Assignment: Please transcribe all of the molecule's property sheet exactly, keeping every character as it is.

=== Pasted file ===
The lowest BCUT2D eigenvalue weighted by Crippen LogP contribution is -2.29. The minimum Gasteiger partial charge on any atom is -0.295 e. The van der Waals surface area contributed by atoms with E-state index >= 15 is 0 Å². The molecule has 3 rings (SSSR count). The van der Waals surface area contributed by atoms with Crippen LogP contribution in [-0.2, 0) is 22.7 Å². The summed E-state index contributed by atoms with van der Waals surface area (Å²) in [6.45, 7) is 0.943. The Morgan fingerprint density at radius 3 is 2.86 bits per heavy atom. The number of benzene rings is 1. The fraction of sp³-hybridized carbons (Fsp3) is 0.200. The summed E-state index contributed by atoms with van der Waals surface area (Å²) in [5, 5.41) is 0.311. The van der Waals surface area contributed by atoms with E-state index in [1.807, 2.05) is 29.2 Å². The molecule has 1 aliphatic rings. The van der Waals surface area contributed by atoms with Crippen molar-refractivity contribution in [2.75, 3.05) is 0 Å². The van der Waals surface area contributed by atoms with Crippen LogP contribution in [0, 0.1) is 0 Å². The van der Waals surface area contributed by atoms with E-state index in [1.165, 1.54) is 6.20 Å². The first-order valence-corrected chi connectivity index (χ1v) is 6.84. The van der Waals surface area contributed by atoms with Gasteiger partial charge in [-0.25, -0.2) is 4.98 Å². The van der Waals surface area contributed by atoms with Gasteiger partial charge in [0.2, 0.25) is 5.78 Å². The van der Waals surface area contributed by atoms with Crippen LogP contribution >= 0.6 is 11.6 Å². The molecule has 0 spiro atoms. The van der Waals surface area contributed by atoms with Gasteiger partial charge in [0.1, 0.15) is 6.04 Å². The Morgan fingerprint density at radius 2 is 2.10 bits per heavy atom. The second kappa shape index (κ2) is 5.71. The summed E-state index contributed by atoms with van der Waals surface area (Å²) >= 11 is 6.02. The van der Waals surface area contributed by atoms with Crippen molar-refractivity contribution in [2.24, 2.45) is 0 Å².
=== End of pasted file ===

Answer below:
The lowest BCUT2D eigenvalue weighted by Crippen LogP contribution is -2.29. The minimum Gasteiger partial charge on any atom is -0.295 e. The van der Waals surface area contributed by atoms with E-state index >= 15 is 0 Å². The molecule has 3 rings (SSSR count). The van der Waals surface area contributed by atoms with Crippen LogP contribution in [-0.2, 0) is 22.7 Å². The summed E-state index contributed by atoms with van der Waals surface area (Å²) in [6.45, 7) is 0.943. The Morgan fingerprint density at radius 3 is 2.86 bits per heavy atom. The number of benzene rings is 1. The fraction of sp³-hybridized carbons (Fsp3) is 0.200. The summed E-state index contributed by atoms with van der Waals surface area (Å²) in [5, 5.41) is 0.311. The van der Waals surface area contributed by atoms with E-state index in [1.807, 2.05) is 29.2 Å². The molecule has 1 aliphatic rings. The van der Waals surface area contributed by atoms with Crippen molar-refractivity contribution in [2.75, 3.05) is 0 Å². The van der Waals surface area contributed by atoms with Crippen LogP contribution in [0, 0.1) is 0 Å². The van der Waals surface area contributed by atoms with E-state index in [1.165, 1.54) is 6.20 Å². The first-order valence-corrected chi connectivity index (χ1v) is 6.84. The van der Waals surface area contributed by atoms with Gasteiger partial charge in [-0.25, -0.2) is 4.98 Å². The van der Waals surface area contributed by atoms with Gasteiger partial charge in [0.2, 0.25) is 5.78 Å². The van der Waals surface area contributed by atoms with Crippen LogP contribution >= 0.6 is 11.6 Å². The molecule has 0 spiro atoms. The van der Waals surface area contributed by atoms with Gasteiger partial charge in [0.1, 0.15) is 6.04 Å². The Morgan fingerprint density at radius 2 is 2.10 bits per heavy atom. The second kappa shape index (κ2) is 5.71. The summed E-state index contributed by atoms with van der Waals surface area (Å²) >= 11 is 6.02. The van der Waals surface area contributed by atoms with Crippen molar-refractivity contribution in [2.24, 2.45) is 0 Å².